Techniques for Increasing CO2 Dissolution in the Aquifer with Temperature Variation

  • Mohsen Abbaszadeh

    Student thesis: Doctoral ThesisDoctor of Philosophy


    Carbon Capture and Storage (CCS) is a possible option to mitigate the rise in anthropogenic CO2. When CO2 is injected into a storage formation, it migrates upwards under buoyancy until it reaches the caprock. Of the CO2 that does not dissolve, some may be trapped under the caprock as a free phase and the rest will migrate laterally, which could subsequently cause a risk of CO2 leakage out of a storage complex. First, in this study, pure CO2 injection is examined on a synthetic model and then sensitivity analyses were conducted for some of the fluid, rock and injection parameters. The results of this study show that the extent to which CO2 has been convected in the porous media in the reservoir plays a vital role in improving the CO2 dissolution in brine and safety of its long-term storage. Different injection methods have been already proposed by different researchers to improve the solubility of CO2 in the formation brine. In this study a novel injection technique is presented, its aim being to cool down (liquefy) the supercritical CO2 injected in the wellbore using a downhole cooler equipment. The higher temperature CO2 enters the cooling equipment and exits with a lower temperature further downstream. The colder (liquid) CO2 has a higher solubility in brine, higher density and viscosity, which increases the security of the CO2 storage. Then the impacts of wettability conditions on the solubility of CO2 in the aquifer are not well covered in the literature. Therefore, in order to address this dearth of information, in the work presented here we studied the influence of wettability conditions on the CO2 solubility in a synthetic and hypothetical saline aquifer storage models using numerical methods (i.e. ECLIPSE software). Additionally, the influence of temperature on modifying the relative permeability curves based on the relative permeability models and on the CO2 solubility in an aquifer is investigated using numerical methods. Finally, the temperature differences and non-isothermal effects can be used to monitor CO2 movement in the reservoir. In this study first, the non-isothermal temperature profile in the tubing is calculated then the temperature distribution in the reservoir is investigated to trace the CO2 plume migration in the formation of the Containment and Monitoring Institute (CaMI) field research station, Alberta, Canada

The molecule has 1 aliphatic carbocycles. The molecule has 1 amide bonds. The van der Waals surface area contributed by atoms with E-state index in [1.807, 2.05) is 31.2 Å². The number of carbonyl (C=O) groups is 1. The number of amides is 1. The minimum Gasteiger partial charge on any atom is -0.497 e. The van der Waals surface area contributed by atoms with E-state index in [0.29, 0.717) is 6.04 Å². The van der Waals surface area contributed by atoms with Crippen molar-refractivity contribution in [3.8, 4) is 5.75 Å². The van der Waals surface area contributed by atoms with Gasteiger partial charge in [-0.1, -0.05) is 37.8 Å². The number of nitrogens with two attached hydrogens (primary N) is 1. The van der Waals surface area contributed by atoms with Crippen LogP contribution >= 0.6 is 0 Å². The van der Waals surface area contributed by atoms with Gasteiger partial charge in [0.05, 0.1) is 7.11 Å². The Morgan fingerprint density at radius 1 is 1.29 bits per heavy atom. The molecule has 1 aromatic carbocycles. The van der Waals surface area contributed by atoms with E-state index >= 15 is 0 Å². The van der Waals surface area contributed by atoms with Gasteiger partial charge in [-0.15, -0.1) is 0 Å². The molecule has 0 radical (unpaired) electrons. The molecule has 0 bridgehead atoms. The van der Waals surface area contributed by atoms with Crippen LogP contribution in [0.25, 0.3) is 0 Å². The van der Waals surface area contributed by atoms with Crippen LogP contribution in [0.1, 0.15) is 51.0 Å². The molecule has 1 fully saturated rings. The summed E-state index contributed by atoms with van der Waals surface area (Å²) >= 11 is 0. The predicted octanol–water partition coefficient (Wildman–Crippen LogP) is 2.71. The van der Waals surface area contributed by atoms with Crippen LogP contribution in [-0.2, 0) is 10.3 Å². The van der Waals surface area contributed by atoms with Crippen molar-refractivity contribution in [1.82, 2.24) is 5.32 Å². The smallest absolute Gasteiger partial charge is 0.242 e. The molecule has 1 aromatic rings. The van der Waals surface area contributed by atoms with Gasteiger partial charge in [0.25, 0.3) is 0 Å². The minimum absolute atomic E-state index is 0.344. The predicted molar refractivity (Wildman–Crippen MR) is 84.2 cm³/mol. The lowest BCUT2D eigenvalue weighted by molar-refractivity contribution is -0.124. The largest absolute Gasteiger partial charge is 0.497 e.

Date of AwardSept 2021
    Original languageEnglish
    Awarding Institution
    • Coventry University
    SupervisorSeyed Shariatipour (Supervisor)

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